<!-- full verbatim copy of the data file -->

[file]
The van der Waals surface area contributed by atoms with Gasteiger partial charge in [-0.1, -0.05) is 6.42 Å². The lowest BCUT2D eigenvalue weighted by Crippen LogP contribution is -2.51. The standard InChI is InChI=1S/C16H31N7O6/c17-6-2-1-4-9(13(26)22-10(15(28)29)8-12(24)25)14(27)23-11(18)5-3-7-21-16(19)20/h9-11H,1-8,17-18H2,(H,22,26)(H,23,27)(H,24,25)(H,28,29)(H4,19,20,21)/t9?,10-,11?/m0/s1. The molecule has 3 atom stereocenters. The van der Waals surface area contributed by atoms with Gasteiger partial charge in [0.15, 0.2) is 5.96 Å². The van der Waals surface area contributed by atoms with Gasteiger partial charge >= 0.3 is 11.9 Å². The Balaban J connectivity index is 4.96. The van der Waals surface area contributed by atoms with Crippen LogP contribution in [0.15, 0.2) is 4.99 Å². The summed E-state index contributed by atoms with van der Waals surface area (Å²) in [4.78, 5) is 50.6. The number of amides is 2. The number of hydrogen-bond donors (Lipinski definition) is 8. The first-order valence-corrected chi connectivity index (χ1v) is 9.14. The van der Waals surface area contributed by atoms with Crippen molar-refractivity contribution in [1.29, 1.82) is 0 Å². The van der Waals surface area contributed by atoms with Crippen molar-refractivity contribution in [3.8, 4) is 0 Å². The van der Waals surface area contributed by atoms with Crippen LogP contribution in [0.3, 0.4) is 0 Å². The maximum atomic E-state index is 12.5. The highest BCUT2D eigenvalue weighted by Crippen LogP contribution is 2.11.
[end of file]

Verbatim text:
The van der Waals surface area contributed by atoms with Gasteiger partial charge in [-0.1, -0.05) is 6.42 Å². The lowest BCUT2D eigenvalue weighted by Crippen LogP contribution is -2.51. The standard InChI is InChI=1S/C16H31N7O6/c17-6-2-1-4-9(13(26)22-10(15(28)29)8-12(24)25)14(27)23-11(18)5-3-7-21-16(19)20/h9-11H,1-8,17-18H2,(H,22,26)(H,23,27)(H,24,25)(H,28,29)(H4,19,20,21)/t9?,10-,11?/m0/s1. The molecule has 3 atom stereocenters. The van der Waals surface area contributed by atoms with Gasteiger partial charge in [0.15, 0.2) is 5.96 Å². The van der Waals surface area contributed by atoms with Gasteiger partial charge >= 0.3 is 11.9 Å². The Balaban J connectivity index is 4.96. The van der Waals surface area contributed by atoms with Crippen LogP contribution in [0.15, 0.2) is 4.99 Å². The summed E-state index contributed by atoms with van der Waals surface area (Å²) in [4.78, 5) is 50.6. The number of amides is 2. The number of hydrogen-bond donors (Lipinski definition) is 8. The first-order valence-corrected chi connectivity index (χ1v) is 9.14. The van der Waals surface area contributed by atoms with Crippen molar-refractivity contribution in [1.29, 1.82) is 0 Å². The van der Waals surface area contributed by atoms with Crippen molar-refractivity contribution in [3.8, 4) is 0 Å². The van der Waals surface area contributed by atoms with Crippen LogP contribution in [0.3, 0.4) is 0 Å². The maximum atomic E-state index is 12.5. The highest BCUT2D eigenvalue weighted by Crippen LogP contribution is 2.11.